WASHINGTON, DC — As the United States Military energetically seeks more Catholic priests to serve as active-duty chaplains in all branches, the Archdiocese for the Military Services, USA (AMS), has chosen a more powerful approach by invoking divine intervention through prayer. Beginning Wednesday, July 27, and continuing through Thursday, Aug. 4, Vocations Director Father S. Matthew Gray will lead the faithful in an online novena. The term “novena” comes from the Latin word for “nine”—“novem.” A novena is series of prayers for special petitions, said for nine consecutive days. While novenas may be offered to any one of a number of saints, this one will implore the intercession of Saint John Vianney (1786-1859), the patron saint of parish priests. The timing coincides with the three-year Eucharistic Revival, an initiative approved by the U.S. Conference of Catholic Bishops (USCCB) last November to rekindle awareness of the Real Presence of Christ in the Holy Eucharist. The Eucharistic Revival, which began on June 19, the Feast of Corpus Christi, will culminate in 2024 with a National Eucharistic Congress in Indianapolis, IN.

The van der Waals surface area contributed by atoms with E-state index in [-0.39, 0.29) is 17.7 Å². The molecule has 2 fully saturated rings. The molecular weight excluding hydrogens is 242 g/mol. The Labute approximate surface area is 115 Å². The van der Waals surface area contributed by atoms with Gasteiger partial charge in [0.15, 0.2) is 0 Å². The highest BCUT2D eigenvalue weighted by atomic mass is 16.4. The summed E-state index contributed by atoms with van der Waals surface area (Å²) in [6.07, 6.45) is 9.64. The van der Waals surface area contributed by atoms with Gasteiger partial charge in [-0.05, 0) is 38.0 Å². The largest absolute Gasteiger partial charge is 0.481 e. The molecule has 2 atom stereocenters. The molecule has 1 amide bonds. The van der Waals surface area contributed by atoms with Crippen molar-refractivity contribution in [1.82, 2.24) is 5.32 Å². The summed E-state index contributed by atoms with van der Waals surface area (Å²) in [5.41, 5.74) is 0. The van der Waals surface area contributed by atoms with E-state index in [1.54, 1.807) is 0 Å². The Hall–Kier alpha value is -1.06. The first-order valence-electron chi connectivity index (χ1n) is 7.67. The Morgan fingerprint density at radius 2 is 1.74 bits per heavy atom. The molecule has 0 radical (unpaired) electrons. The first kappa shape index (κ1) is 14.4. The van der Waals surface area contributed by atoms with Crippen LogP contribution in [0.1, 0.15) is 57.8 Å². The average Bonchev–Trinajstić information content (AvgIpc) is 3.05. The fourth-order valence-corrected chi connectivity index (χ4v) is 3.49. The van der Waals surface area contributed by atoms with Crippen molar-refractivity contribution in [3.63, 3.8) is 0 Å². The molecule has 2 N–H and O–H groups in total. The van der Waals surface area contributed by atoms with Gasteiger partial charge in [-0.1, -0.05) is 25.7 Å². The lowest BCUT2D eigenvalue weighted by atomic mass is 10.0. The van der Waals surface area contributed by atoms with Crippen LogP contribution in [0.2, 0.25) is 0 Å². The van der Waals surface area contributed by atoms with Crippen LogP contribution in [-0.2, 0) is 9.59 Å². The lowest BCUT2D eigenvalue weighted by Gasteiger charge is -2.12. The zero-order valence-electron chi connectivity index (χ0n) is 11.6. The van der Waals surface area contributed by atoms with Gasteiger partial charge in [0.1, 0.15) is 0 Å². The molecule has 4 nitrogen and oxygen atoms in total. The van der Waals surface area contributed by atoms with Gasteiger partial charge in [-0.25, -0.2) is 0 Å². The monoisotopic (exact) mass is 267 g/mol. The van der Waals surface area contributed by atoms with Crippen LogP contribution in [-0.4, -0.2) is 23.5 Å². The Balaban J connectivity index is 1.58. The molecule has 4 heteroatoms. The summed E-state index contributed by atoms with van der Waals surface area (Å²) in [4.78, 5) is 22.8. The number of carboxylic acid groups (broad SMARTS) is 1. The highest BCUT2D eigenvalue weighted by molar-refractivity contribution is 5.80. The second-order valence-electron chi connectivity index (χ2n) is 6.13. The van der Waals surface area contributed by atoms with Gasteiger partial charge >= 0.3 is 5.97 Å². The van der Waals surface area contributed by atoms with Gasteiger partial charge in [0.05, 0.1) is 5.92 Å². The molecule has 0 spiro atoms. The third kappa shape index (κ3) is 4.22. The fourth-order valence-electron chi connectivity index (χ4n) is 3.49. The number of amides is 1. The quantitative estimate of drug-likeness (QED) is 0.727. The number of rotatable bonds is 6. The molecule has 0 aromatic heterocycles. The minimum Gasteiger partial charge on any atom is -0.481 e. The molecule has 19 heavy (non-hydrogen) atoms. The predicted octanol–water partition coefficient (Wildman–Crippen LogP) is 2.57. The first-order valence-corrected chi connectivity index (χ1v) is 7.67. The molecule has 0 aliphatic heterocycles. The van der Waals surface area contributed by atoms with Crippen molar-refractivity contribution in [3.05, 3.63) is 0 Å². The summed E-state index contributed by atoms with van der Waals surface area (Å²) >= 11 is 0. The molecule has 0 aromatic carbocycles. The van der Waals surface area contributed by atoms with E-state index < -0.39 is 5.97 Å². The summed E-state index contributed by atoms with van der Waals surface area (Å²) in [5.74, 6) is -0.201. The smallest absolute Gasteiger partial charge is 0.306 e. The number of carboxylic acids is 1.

The faithful are invited to participate in the Eucharistic Revival Novena to Saint John Vianney on the AMS’s website at milarch.org/novena/. A video of Father Gray leading the prayer along with a prayer booklet will be available on site. There is no set time for participation each day. Participants may access the page and take part at their convenience. Each day, Father Gray will lead that day’s prayer as follows:
- Sing the hymn of exposition, O Salutaris Hostia.
- Read the Gospel passage of the day.
- Read the daily prayer.
- Recite the Our Father, Hail Mary, and Glory Be.
- Recite the Litany of Saint John Vianney.
- Sing the hymn of Benediction, Tantum Ergo Sacramentum.
- Recite the closing prayers and the Divine Praises.